It was the summer of 2003, as my mom was loading things into our golf cart when Spike, our puppy, ran away. He headed to the beach close to our cottage. This beach was at the bottom of a steep cliff. When I looked down onto that beach, it made me feel nauseous. The stairs going down were shaky and looked like wood planks free standing in the air. The railing was useless and if touched, would shake just like the steps, which always made me nervous.
As I was getting Spike back up the stairs, he suddenly went to a place, where there was no fence and had a straight fall off the cliff. I yelled, “Spike no!”, but it was too late. The last thing I saw of him before he fell, was his tail wagging as he walked into the brush lining the cliff.
I went running to my mom, bawling, thinking for sure Spike was dead and it was my fault. As she ran down to the beach, we had a great surprise. Spike had landed in a tree, which cradled him like a baby, keeping him happy and safe. If he had been hurt, there were no vets anywhere until we reached Detroit, a long three hour drive. I couldn’t help but to think how lucky we were that it hadn’t been worse.
I have always heard talk from my parents of how they felt our luck was someone due to someone watching over us. It was always in casual conversions with family so I just never thought anything of it. I for sure think about it now, especially after the accident with my dad.
It was 8:30 a.m. when my dad slipped and fell 27 feet down to the ground. My mom got the call that my dad was being rushed to the emergency room while I was in workout class with my mom. While my abs were burning from my interrupted workout, I couldn’t help but think I wouldn’t have a father anymore, and if I did he wouldn’t be the same. On the ride to the emergency room, I closed my eyes and repeated over and over in my head, “Please be okay Dad, please!” because I just knew there was no way that this was a small accident.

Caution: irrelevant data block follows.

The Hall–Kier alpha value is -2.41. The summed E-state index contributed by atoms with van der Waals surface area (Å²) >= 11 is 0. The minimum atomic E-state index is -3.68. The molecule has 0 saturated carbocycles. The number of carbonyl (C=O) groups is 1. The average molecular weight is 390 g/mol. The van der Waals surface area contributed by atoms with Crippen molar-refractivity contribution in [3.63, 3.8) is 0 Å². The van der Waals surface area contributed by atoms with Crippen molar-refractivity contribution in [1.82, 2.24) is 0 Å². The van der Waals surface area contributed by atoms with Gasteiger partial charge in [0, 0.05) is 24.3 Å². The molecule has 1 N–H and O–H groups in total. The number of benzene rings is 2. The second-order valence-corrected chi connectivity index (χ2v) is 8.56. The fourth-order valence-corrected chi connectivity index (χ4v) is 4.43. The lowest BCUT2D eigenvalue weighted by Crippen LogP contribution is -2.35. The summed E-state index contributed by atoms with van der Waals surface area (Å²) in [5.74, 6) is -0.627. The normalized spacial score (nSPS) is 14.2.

Due to the unusually rainy summer, my dad wanted to cover up a hole by which workers accessed the roof, so water would not get the rest of the house wet. All of the workers at the site said “Oh George, you’ll slip and kill yourself up there!” My dad ignored, but the workers stayed back, even though they were told to go home.
To my benefit, what I thought I had known was wrong. After two days in the hospital, my dad walked away with no broken bones, no internal bleeding, no torn muscles, not even a sprain.
When talking to him about how he felt when he was falling, he stated, “…I couldn’t believe how fast I was falling; it felt like a fighter jet was pushing me to earth. As I started to get close to the ground all of the sudden I seemed to slow down. It was like the whistling air noise you hear in movies when sky divers are way up in the air. Was I dead and didn’t realize that I had hit or was something beyond my control stopping my ascent to the earth? Just before hitting I did feel something come over me and slow me down. I realized that later maybe an angel was with me as I walked away from what should have been a horrendous fall.”
We have had other things that have happened in our family like a large house fire, with no injuries; my dog eating rat poison, twice, and living. These are only a few additional examples of our guardian angel. I have encountered many of my own experiences in which could prove someone was watching out for me, my guardian angel. I suspect my great grandmother is such guardian angel. She watches out for us, keeps us safe, knowing, when she works her wonderful miracles, we think of her, and we don’t take it for granted.
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